comes from the processor.
Providing proper cooling escalates electricity bills even more. Poorly
cooled servers run slow or even shut down when they get too hot. Heat
also accelerates equipment breakdown, said Wu Feng, a former team
leader at Los Alamos National Laboratory and now part of the computer
science department at Virginia Polytechnic Institute.
"Every 10-degree increase doubles the failure rate of that system,"
Feng said. Failure rates, of course, mean replacement costs and
manpower costs for repairing or replacing the components.
Data center architects didn't spend much time on cooling issues,
Nacke said. For instance, rack-mountable servers are designed to pull
cold air in from the front and emit hot air out the back. Often server
cabinets are arranged front-to-back, meaning the hot air from one
server gets sucked into the one behind it. But of course, spreading out
servers is rarely a practical solution given real-estate prices and
per-foot costs of intrarack cabling.
Technology to the rescue
There are a number of ways agencies can approach data center
modernization projects (see sidebar for cooling strategies). Perhaps
the most significant is to pursue server technologies that require less
energy. Processor vendors, in particular, have been working to address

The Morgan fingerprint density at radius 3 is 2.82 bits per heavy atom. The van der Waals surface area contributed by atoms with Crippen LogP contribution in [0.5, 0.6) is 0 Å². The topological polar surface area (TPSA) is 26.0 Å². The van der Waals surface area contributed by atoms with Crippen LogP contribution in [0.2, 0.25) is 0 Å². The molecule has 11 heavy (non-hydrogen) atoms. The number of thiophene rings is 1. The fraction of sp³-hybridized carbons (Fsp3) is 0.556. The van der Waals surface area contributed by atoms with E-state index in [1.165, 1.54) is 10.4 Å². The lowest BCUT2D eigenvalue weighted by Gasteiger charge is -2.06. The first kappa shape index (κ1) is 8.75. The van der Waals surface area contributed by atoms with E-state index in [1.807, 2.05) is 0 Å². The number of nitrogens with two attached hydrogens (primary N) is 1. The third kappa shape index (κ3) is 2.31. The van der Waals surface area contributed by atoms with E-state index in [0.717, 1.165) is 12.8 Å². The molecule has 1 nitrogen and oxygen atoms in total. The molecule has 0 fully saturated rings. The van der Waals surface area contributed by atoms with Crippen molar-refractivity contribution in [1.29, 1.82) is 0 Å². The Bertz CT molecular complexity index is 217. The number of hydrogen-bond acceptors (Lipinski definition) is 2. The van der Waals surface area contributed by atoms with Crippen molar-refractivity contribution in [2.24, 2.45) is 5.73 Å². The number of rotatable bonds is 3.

customers' call for more energy-efficient systems.
Faced with the task of building the world's largest computer
system-one to be built from hundreds of thousands of
processors-engineers from Lawrence Livermore National Laboratory and
IBM Corp. decided the fastest CPUs weren't necessarily optimal.
"No one would have been able to afford the power bill," said Herb
Schultz, a program director in IBM's deep computing group. The
BlueGene/L supercomputer runs over 130,000 processors and will
eventually execute up to 360 trillion floating points per second.
With so many processors churning away, engineers looked at broader
measures of performance, such as performance-per-watt and
performance-per-square-meter, both of which factored into technology
and cooling decisions.
As a result, they equipped each node with two IBM PowerPC 440
processing cores. The chips don't execute as many operations per